The International Congress on Clinical Trials in Cannabis was held in London, England, Oct. 24-25, 2019. Approximately 130 individuals from a half dozen countries attended. Mary’s Prime Time Blog will explore several of the presentations from the conference in this and future blogs.
As the cannabis prohibition disintegrates globally, it is fascinating to watch how various countries are unraveling the complicated ball of wax created by decades of banning access to, and research on, the cannabis plant. At a recent conference in London, this writer learned a few things about how Britain is handling medical cannabis and about a UK government agency known as NIHR — National Institute for Health Research.
Some background on Britain’s medical cannabis path. Just as it was in the U.S., it was patient efforts to acquire legal cannabis that elevated the controversy to the point of effectuating change. But Britain does not have independent States, so the ballot box as a tool was unavailable to British patients. Nevertheless, starting in the 1990s, patients began publicly demanding legal access to cannabis. Elizabeth Brice, an MS patient from Leeds, did a spectacular job of educating the British public about cannabis. She also formed an alliance with Dr. Geoffrey Guy, founder of GW Pharmaceuticals, which led to the development of the first approved, cannabis-derived medicine, Sativex, specifically for MS patients. It was a long slog, but in 2010 Sativex (nabiximols) was approved as a botanical drug in the UK.
Obviously the battle wasn’t over. Brice died in 2011 at the age of 54 and the fight went quiet for a while. But things heated up again with the introduction of CBD as a potential treatment for pediatric epilepsy. The movement once again had focus, compelling focus, and in the summer of 2018, after merciless press articles accusing the government of cruelty towards children with intractable epilepsy, Britain changed a few regulations and declared medical cannabis to be legal.
Patients and the families of patients who required medical cannabis were thrilled. But after changing some regs, the entire problem was dumped onto NICE—the National Institute for Health and Care Excellence. (If, like me, you wondered how they got to NICE when the acronym should really be NIHCE, the answer lies in the preceding agency which was named the National Institute for Clinical Excellence (NICE) but in 2005 it merged with the Health Development Agency. I suppose someone decided it was just, ahem, nicer to retain the old acronym.)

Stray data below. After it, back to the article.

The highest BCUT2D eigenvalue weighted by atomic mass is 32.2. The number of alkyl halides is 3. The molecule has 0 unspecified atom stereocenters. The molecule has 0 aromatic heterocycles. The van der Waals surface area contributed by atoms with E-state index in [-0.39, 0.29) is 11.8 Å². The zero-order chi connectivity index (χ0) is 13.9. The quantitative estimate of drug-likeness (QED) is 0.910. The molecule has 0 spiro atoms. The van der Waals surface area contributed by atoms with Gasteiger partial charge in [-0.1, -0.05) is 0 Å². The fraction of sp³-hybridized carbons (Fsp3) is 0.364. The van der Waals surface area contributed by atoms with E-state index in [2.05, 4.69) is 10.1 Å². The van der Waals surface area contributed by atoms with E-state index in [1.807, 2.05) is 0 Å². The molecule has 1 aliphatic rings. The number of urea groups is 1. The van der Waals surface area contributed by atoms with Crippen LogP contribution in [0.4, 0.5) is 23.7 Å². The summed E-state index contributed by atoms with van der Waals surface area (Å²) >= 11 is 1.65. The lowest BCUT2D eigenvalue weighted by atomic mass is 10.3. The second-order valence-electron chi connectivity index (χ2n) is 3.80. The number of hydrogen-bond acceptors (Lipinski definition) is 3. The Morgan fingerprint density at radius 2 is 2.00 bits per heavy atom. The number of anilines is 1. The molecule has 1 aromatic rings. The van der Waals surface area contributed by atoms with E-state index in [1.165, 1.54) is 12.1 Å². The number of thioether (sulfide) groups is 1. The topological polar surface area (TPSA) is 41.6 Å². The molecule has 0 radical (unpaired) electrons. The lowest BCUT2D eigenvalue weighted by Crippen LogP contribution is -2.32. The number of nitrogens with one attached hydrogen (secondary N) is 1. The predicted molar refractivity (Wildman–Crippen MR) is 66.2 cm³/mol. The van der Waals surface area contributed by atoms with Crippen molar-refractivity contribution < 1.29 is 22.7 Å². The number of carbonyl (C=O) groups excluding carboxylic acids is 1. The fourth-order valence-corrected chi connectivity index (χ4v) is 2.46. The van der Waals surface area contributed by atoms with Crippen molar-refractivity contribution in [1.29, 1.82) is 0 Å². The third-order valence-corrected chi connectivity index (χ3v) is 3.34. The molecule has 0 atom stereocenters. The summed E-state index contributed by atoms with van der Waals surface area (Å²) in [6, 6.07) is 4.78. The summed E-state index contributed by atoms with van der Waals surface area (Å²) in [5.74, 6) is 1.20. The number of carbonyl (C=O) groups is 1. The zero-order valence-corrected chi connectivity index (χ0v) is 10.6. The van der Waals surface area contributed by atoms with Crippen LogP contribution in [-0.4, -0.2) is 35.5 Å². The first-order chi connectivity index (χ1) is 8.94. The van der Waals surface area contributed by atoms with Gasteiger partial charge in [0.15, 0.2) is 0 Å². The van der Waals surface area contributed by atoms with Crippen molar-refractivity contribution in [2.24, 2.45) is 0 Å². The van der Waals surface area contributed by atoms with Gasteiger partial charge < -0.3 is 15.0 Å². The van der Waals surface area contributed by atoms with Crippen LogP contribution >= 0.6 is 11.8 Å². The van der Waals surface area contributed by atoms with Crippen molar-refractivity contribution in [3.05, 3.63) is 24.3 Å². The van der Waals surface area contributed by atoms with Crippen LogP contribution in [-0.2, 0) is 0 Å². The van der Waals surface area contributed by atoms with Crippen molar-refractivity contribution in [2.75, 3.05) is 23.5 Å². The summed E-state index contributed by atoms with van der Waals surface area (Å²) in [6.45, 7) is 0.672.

NICE has kicked the cannabis can down the road a bit, approving Epidiolex and re-instating Sativex after it was removed from the NHS drug list a couple years back. However, it is fair to say that patients are still waiting and longing for something like the American or Canadian system which would give them access to full-spectrum cannabis. NICE, meanwhile, is clearly intent on derivatives. Patients are angry about the bureaucratic foot-dragging and continue to press for expanded access.
It won’t be easy. In May 2019 the head of Britain’s National Health Service (NHS) declared that softening cannabis laws was a “big mistake” that would lead to an outbreak of “psychosis” among the nation’s youth. Needless to say, such comments were very disheartening to the patients who have lobbied hard for legal access.
But there is another agency in Britain, this one tucked under the wing of the country’s Department of Health and Social Care, that offers a different entry point for those interested in developing medical cannabis. The aforementioned NIHR has a mission “to improve the health and wealth of the nation through research.” While the agency is somewhat analogous to the U.S. National Institutes of Health (NIH) in that it can approve research projects, it also takes a broader look at process by drawing in players beyond the research lab.
Theo Christie, Business Development Manager at the NIHR, presented an illuminating talk about his agency at the recent International Congress on Clinical Trials in Cannabis. What captured this writer’s interest was NIHR’s commitment to not only approve research but also to invest in the infrastructure and workforce of health care companies. Thus NIHR might approve a cannabis-based medical research project (not necessarily from a British company) and also work with the company to develop the facilities needed to support the drug, when approved. NIHR also engages the public, patients and carers in its decisions. Even more, NIHR will help a company find other sources of funding from the public, charities, and industry. Just recently it closed out a “theme call” for medical cannabis with results to be announced in 2020.
This holistic approach makes sense if applied properly. While some might see such involvement as “meddlesome” there is the other side of the coin, a government agency willing to assist in the full development of cannabis-derived products. In today’s pharmaceutical market the start-up costs are largely prohibitive for even synthetic drugs. For a natural substance like cannabis the barriers are ridiculously high. It is not NIHR’s mission to tear down those barriers but it can help a motivated entrepreneur navigate the course. Such help is sorely needed. ❖
Next up: More from the International Congress on Clinical Trials in Cannabis, Oct. 24-25, 2019, London.